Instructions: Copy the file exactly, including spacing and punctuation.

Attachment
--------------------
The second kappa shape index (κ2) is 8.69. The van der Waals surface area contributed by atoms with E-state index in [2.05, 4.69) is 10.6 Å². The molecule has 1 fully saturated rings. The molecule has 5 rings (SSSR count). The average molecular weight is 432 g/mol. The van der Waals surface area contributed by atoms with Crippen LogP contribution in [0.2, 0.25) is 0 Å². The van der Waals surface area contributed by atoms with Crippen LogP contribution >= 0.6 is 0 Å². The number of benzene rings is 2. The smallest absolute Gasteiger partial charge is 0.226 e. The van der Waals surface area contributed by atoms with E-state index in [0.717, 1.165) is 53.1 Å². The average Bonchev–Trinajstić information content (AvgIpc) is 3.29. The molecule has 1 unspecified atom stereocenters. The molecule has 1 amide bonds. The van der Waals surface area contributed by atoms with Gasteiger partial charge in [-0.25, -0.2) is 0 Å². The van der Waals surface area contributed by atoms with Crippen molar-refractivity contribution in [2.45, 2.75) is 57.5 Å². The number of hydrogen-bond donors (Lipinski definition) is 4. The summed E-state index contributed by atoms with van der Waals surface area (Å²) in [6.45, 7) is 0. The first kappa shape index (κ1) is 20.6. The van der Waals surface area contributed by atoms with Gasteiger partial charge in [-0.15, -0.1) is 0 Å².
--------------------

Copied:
The second kappa shape index (κ2) is 8.69. The van der Waals surface area contributed by atoms with E-state index in [2.05, 4.69) is 10.6 Å². The molecule has 1 fully saturated rings. The molecule has 5 rings (SSSR count). The average molecular weight is 432 g/mol. The van der Waals surface area contributed by atoms with Crippen LogP contribution in [0.2, 0.25) is 0 Å². The van der Waals surface area contributed by atoms with Crippen LogP contribution >= 0.6 is 0 Å². The number of benzene rings is 2. The smallest absolute Gasteiger partial charge is 0.226 e. The van der Waals surface area contributed by atoms with E-state index in [0.717, 1.165) is 53.1 Å². The average Bonchev–Trinajstić information content (AvgIpc) is 3.29. The molecule has 1 unspecified atom stereocenters. The molecule has 1 amide bonds. The van der Waals surface area contributed by atoms with Gasteiger partial charge in [-0.25, -0.2) is 0 Å². The van der Waals surface area contributed by atoms with Crippen molar-refractivity contribution in [2.45, 2.75) is 57.5 Å². The number of hydrogen-bond donors (Lipinski definition) is 4. The summed E-state index contributed by atoms with van der Waals surface area (Å²) in [6.45, 7) is 0. The first kappa shape index (κ1) is 20.6. The van der Waals surface area contributed by atoms with Gasteiger partial charge in [-0.15, -0.1) is 0 Å².